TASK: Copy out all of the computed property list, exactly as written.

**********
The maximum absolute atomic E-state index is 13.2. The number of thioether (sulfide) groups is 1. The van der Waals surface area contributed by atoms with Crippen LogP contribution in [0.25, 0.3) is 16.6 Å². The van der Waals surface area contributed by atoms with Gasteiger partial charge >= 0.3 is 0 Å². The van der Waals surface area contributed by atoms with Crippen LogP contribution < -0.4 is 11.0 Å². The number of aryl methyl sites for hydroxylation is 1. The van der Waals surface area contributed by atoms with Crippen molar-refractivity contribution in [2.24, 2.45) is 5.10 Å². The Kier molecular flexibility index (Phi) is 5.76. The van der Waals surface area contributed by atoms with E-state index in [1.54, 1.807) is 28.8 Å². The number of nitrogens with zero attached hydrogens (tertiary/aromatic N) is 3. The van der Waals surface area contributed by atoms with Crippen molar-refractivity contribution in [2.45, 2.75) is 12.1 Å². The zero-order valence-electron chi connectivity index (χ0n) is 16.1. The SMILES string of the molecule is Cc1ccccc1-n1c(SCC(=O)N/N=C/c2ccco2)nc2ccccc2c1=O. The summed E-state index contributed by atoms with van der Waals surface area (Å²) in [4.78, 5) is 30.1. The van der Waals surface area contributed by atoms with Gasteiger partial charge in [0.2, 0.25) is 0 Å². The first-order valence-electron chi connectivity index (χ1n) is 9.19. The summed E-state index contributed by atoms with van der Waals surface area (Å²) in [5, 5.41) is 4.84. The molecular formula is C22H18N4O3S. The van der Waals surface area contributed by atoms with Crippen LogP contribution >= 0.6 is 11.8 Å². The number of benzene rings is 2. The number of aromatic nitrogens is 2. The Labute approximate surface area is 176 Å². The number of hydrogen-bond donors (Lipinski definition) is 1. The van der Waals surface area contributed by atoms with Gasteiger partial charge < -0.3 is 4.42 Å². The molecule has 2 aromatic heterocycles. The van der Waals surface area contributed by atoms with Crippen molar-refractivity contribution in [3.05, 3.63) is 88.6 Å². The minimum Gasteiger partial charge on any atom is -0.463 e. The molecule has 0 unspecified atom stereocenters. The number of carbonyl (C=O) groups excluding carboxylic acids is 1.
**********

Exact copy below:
The maximum absolute atomic E-state index is 13.2. The number of thioether (sulfide) groups is 1. The van der Waals surface area contributed by atoms with Crippen LogP contribution in [0.25, 0.3) is 16.6 Å². The van der Waals surface area contributed by atoms with Gasteiger partial charge >= 0.3 is 0 Å². The van der Waals surface area contributed by atoms with Crippen LogP contribution < -0.4 is 11.0 Å². The number of aryl methyl sites for hydroxylation is 1. The van der Waals surface area contributed by atoms with Crippen molar-refractivity contribution in [2.24, 2.45) is 5.10 Å². The Kier molecular flexibility index (Phi) is 5.76. The van der Waals surface area contributed by atoms with E-state index in [1.54, 1.807) is 28.8 Å². The number of nitrogens with zero attached hydrogens (tertiary/aromatic N) is 3. The van der Waals surface area contributed by atoms with Crippen molar-refractivity contribution in [2.45, 2.75) is 12.1 Å². The zero-order valence-electron chi connectivity index (χ0n) is 16.1. The SMILES string of the molecule is Cc1ccccc1-n1c(SCC(=O)N/N=C/c2ccco2)nc2ccccc2c1=O. The summed E-state index contributed by atoms with van der Waals surface area (Å²) in [4.78, 5) is 30.1. The van der Waals surface area contributed by atoms with Gasteiger partial charge in [0.2, 0.25) is 0 Å². The first-order valence-electron chi connectivity index (χ1n) is 9.19. The summed E-state index contributed by atoms with van der Waals surface area (Å²) in [5, 5.41) is 4.84. The molecular formula is C22H18N4O3S. The van der Waals surface area contributed by atoms with Crippen LogP contribution >= 0.6 is 11.8 Å². The number of benzene rings is 2. The number of aromatic nitrogens is 2. The Labute approximate surface area is 176 Å². The number of hydrogen-bond donors (Lipinski definition) is 1. The van der Waals surface area contributed by atoms with Gasteiger partial charge < -0.3 is 4.42 Å². The molecule has 2 aromatic heterocycles. The van der Waals surface area contributed by atoms with Crippen molar-refractivity contribution in [3.05, 3.63) is 88.6 Å². The minimum Gasteiger partial charge on any atom is -0.463 e. The molecule has 0 unspecified atom stereocenters. The number of carbonyl (C=O) groups excluding carboxylic acids is 1.